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A redditor going by /u/Porespellar had an unusual request for the /r/Vive subreddit: the creation of a specific app in the hopes that it would help treat his father’s Alzheimer’s. Vive Developer Samuel Sekandagu of Overflow (developers of RumbleAbode, and currently working on Conductor) stepped up to make it happen.

The request centered around recent research into light therapy by Dr. Li-Huei Tsai and others at the Massachusetts Institute of Technology. In short, the study indicated that light pulses at the 40hz frequency work to alleviate the symptoms of Alzheimer’s. Other research by /u/Porespellar showed that vibrations in the same frequency working in concert with the light pulses could have a more pronounced effect. The tests had only been conducted on lab mice and human trials were not yet under way, but /u/Porespellar’s father was battling the worst of the disease and clinical trials for such things tend to take quite a while and have limited admissions. Fortunately, he owned a Vive – something that could potentially be used for this application. He took to the subreddit asking if anyone could make a simple app that vibrated the controls and pulsed light as described.

Enter Samuel Sekandagu, Programmer and Game Designer of Overflow, a Swedish-based two-man game design studio. He made the app rather quickly and uploaded it for the poster (or anyone else) to use completely for free. I had a quick chat with Mr. Sekandagu and asked him why he decided to step up and help out /u/Porespellar with his request as well as how difficult it was to do it. Here’s his response in his own words:

Honestly, I saw the post and thought: challenge accepted! It was more the problem solving part of my brain that responded first, then the wish to be helpful. At least consciously. My Grandma had [Alzheimer’s] towards the end. I can only imagine how it must feel to have a parent with the affliction. [It’s] a very simple app, the creation [itself] probably took less than an hour with testing and all. Then [I] uploaded it to [Google Drive] and GitHub which was a first for me. That stuff took a bit longer.

Samuel Sekandagu’s ability to make Vive applications are largely tied to his day job of working at Overflow. Following the release of their first commercial games Cornerstone: The Song of Tyrim and RumbleOverflow shifted to focus a bit more on VR with the release of AbodeMr. Sekandagu and his partner at Overflow Artist/Game Designer Jonathan Prytz are currently working on their next VR title Conductor. Suffice to say, both he and /u/Porespellar are enthusiasts of the technology; Mr. Sekandagu stated that he’s particularly looking forward to the potential of staying within VR while developing in a future version of the Unity engine and that he’s particularly interested in Lone Echo (though he doesn’t yet own an Oculus Rift).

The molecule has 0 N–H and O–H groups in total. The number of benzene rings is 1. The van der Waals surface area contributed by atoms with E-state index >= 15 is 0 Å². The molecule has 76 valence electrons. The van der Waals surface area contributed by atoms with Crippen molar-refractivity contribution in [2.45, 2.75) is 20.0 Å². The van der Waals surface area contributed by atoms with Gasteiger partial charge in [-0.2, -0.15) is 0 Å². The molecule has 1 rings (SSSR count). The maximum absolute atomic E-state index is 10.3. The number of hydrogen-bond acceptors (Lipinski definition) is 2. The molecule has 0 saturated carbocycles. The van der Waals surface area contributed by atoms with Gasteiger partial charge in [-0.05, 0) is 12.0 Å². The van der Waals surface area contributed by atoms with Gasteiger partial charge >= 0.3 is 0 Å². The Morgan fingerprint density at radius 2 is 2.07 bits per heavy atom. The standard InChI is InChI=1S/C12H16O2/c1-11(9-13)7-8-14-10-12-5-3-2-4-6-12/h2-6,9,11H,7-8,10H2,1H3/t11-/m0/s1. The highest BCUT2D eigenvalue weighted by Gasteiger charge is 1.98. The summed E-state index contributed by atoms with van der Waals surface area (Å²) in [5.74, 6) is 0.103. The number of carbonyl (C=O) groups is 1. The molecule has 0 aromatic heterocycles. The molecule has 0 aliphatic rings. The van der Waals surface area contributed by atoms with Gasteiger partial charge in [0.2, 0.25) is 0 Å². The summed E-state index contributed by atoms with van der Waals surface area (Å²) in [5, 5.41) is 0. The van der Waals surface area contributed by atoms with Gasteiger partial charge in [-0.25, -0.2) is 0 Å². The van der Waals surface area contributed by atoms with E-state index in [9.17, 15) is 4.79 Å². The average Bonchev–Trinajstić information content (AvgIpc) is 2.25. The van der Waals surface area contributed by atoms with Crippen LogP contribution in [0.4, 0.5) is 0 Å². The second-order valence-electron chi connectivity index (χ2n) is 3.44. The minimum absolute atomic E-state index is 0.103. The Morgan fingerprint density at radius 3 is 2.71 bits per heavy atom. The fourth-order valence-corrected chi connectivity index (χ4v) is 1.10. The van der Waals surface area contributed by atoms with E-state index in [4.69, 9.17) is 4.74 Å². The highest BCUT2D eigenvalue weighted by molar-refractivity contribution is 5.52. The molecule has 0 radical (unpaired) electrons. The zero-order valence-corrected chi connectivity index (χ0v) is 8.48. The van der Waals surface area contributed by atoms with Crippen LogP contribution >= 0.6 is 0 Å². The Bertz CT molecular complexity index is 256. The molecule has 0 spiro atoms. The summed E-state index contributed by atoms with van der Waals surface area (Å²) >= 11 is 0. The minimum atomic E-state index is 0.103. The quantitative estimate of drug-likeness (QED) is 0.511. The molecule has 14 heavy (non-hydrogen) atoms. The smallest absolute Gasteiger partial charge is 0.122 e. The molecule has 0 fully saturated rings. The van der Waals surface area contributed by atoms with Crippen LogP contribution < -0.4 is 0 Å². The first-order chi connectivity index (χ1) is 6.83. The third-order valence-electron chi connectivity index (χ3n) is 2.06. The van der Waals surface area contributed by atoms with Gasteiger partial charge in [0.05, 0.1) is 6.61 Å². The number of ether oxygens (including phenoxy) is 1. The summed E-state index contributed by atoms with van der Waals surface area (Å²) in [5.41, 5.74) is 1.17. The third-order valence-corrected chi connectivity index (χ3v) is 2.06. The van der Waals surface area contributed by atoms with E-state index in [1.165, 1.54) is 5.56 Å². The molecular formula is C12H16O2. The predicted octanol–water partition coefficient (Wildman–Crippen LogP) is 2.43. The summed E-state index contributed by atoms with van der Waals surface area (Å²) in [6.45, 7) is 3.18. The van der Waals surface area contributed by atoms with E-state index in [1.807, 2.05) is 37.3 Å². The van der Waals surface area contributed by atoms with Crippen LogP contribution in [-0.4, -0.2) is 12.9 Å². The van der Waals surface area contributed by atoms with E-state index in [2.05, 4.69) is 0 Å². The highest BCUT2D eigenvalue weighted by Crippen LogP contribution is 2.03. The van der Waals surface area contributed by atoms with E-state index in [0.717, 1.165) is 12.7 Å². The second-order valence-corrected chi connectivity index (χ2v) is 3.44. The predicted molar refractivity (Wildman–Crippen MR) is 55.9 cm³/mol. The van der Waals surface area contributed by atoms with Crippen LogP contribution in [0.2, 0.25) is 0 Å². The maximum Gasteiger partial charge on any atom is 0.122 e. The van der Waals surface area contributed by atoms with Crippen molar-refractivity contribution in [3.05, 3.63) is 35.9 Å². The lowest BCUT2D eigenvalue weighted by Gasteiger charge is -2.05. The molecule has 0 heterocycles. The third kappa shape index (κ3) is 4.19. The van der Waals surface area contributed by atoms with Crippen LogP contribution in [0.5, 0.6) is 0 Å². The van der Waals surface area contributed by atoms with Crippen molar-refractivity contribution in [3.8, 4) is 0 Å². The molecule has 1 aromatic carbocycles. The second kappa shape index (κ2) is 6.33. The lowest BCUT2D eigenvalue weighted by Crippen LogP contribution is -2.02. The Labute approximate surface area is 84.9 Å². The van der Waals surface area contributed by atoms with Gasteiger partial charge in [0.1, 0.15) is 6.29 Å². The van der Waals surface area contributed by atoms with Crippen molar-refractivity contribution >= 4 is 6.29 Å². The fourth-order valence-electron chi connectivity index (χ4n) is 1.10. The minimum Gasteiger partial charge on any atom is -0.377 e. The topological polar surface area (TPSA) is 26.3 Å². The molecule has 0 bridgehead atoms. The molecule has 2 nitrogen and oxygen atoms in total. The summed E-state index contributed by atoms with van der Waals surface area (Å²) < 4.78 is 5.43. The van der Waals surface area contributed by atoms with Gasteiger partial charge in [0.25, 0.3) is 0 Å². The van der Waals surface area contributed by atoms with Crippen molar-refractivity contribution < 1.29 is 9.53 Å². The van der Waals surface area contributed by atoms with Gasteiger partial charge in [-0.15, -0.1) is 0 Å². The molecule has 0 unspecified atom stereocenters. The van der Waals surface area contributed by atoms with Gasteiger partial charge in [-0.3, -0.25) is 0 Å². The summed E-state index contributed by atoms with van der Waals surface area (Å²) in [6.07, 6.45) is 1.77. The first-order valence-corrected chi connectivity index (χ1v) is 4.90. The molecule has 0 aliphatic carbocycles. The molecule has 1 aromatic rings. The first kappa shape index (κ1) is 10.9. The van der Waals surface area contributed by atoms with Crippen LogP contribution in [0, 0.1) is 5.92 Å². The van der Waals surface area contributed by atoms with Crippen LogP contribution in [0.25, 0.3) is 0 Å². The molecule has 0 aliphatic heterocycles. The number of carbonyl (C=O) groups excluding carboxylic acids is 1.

After the application was created, /u/Porespellar took the time to caution people about potential epilepsy hazards if they use the app as it is essentially a rapidly flashing pulse of light. Although he’s in a tough situation, he’s approaching the matter carefully and scientifically: his most recent posts indicate that he’s looking into equipment to measure brain activity and see if the experimental therapy is actually having any effect. He’s since been approached by a university researching working with a company that is developing a device for this particular type of Alzheimer’s therapy and is considering his options. I’ve reached out to him for comment and we’ll update this piece if anything new comes to light.

What do you think of the potential for VR to treat Alzheimer’s and other conditions? Games aside, what do you think is the most interesting practical application for VR? Let us know in the comments below!


Robert N. Adams

Senior Writer

I've had a controller in my hand since I was 4 and I haven't stopped gaming since. CCGs, Tabletop Games, Pen & Paper RPGs - I've tried a whole bunch of stuff over the years and I'm always looking to try more!


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